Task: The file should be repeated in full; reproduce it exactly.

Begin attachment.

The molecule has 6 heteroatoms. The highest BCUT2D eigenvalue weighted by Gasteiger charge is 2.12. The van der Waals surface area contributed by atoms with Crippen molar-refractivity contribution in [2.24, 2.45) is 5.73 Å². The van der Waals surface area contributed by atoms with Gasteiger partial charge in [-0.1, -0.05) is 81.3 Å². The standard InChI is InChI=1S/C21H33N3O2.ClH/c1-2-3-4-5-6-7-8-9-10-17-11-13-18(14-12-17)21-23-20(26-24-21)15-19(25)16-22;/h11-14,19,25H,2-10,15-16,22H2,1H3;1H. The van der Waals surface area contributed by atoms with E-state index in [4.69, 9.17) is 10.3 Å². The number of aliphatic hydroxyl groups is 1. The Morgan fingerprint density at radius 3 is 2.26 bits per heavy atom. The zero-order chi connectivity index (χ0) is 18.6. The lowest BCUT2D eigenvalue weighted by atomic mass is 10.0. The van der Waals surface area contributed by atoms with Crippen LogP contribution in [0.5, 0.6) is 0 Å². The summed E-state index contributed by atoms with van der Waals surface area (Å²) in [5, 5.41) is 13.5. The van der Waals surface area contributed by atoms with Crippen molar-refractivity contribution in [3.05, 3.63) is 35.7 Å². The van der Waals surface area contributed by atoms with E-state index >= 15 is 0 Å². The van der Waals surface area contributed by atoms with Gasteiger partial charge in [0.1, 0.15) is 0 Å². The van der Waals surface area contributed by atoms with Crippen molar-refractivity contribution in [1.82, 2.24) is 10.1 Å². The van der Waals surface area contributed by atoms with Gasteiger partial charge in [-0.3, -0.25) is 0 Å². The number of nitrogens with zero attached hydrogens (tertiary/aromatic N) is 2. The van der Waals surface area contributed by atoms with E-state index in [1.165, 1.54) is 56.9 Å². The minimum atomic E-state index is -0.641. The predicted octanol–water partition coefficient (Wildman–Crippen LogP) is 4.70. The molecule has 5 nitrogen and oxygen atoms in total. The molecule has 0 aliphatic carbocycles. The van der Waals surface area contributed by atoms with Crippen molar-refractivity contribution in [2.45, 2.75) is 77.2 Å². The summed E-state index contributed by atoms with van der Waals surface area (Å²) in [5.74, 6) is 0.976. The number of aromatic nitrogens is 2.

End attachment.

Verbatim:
The molecule has 6 heteroatoms. The highest BCUT2D eigenvalue weighted by Gasteiger charge is 2.12. The van der Waals surface area contributed by atoms with Crippen molar-refractivity contribution in [2.24, 2.45) is 5.73 Å². The van der Waals surface area contributed by atoms with Gasteiger partial charge in [-0.1, -0.05) is 81.3 Å². The standard InChI is InChI=1S/C21H33N3O2.ClH/c1-2-3-4-5-6-7-8-9-10-17-11-13-18(14-12-17)21-23-20(26-24-21)15-19(25)16-22;/h11-14,19,25H,2-10,15-16,22H2,1H3;1H. The van der Waals surface area contributed by atoms with E-state index in [4.69, 9.17) is 10.3 Å². The number of aliphatic hydroxyl groups is 1. The Morgan fingerprint density at radius 3 is 2.26 bits per heavy atom. The zero-order chi connectivity index (χ0) is 18.6. The lowest BCUT2D eigenvalue weighted by atomic mass is 10.0. The van der Waals surface area contributed by atoms with Crippen LogP contribution in [0.5, 0.6) is 0 Å². The summed E-state index contributed by atoms with van der Waals surface area (Å²) in [5, 5.41) is 13.5. The van der Waals surface area contributed by atoms with Crippen molar-refractivity contribution in [3.05, 3.63) is 35.7 Å². The van der Waals surface area contributed by atoms with E-state index >= 15 is 0 Å². The van der Waals surface area contributed by atoms with Gasteiger partial charge in [0.1, 0.15) is 0 Å². The van der Waals surface area contributed by atoms with Crippen molar-refractivity contribution in [1.82, 2.24) is 10.1 Å². The van der Waals surface area contributed by atoms with Gasteiger partial charge in [-0.3, -0.25) is 0 Å². The number of nitrogens with zero attached hydrogens (tertiary/aromatic N) is 2. The van der Waals surface area contributed by atoms with E-state index in [1.165, 1.54) is 56.9 Å². The minimum atomic E-state index is -0.641. The predicted octanol–water partition coefficient (Wildman–Crippen LogP) is 4.70. The molecule has 5 nitrogen and oxygen atoms in total. The molecule has 0 aliphatic carbocycles. The van der Waals surface area contributed by atoms with Crippen molar-refractivity contribution in [2.45, 2.75) is 77.2 Å². The summed E-state index contributed by atoms with van der Waals surface area (Å²) in [5.74, 6) is 0.976. The number of aromatic nitrogens is 2.